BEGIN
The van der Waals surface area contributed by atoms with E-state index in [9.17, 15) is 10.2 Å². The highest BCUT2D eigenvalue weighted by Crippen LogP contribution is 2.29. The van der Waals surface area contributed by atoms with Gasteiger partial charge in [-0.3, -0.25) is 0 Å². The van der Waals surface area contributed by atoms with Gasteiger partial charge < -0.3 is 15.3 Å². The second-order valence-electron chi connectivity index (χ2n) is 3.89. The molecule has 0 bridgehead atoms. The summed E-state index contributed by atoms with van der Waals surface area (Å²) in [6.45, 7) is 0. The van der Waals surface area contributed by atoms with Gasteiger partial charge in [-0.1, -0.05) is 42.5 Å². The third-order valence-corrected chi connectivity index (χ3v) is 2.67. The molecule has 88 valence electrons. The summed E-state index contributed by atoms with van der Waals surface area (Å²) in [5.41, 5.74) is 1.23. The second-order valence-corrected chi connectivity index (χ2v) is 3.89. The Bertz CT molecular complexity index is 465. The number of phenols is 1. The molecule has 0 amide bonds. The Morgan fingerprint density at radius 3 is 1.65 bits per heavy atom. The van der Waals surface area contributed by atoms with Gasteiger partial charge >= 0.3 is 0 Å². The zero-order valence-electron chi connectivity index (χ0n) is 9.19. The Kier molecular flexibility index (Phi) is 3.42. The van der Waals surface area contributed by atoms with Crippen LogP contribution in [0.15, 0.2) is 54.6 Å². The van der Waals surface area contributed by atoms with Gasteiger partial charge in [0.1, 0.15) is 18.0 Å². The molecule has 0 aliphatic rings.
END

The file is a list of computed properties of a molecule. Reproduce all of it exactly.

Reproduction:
The van der Waals surface area contributed by atoms with E-state index in [9.17, 15) is 10.2 Å². The highest BCUT2D eigenvalue weighted by Crippen LogP contribution is 2.29. The van der Waals surface area contributed by atoms with Gasteiger partial charge in [-0.3, -0.25) is 0 Å². The van der Waals surface area contributed by atoms with Gasteiger partial charge < -0.3 is 15.3 Å². The second-order valence-electron chi connectivity index (χ2n) is 3.89. The molecule has 0 bridgehead atoms. The summed E-state index contributed by atoms with van der Waals surface area (Å²) in [6.45, 7) is 0. The van der Waals surface area contributed by atoms with Gasteiger partial charge in [-0.1, -0.05) is 42.5 Å². The third-order valence-corrected chi connectivity index (χ3v) is 2.67. The molecule has 88 valence electrons. The summed E-state index contributed by atoms with van der Waals surface area (Å²) in [5.41, 5.74) is 1.23. The second-order valence-corrected chi connectivity index (χ2v) is 3.89. The Bertz CT molecular complexity index is 465. The number of phenols is 1. The molecule has 0 amide bonds. The Morgan fingerprint density at radius 3 is 1.65 bits per heavy atom. The van der Waals surface area contributed by atoms with Gasteiger partial charge >= 0.3 is 0 Å². The zero-order valence-electron chi connectivity index (χ0n) is 9.19. The Kier molecular flexibility index (Phi) is 3.42. The van der Waals surface area contributed by atoms with Crippen LogP contribution in [0.15, 0.2) is 54.6 Å². The van der Waals surface area contributed by atoms with Gasteiger partial charge in [0.1, 0.15) is 18.0 Å². The molecule has 0 aliphatic rings.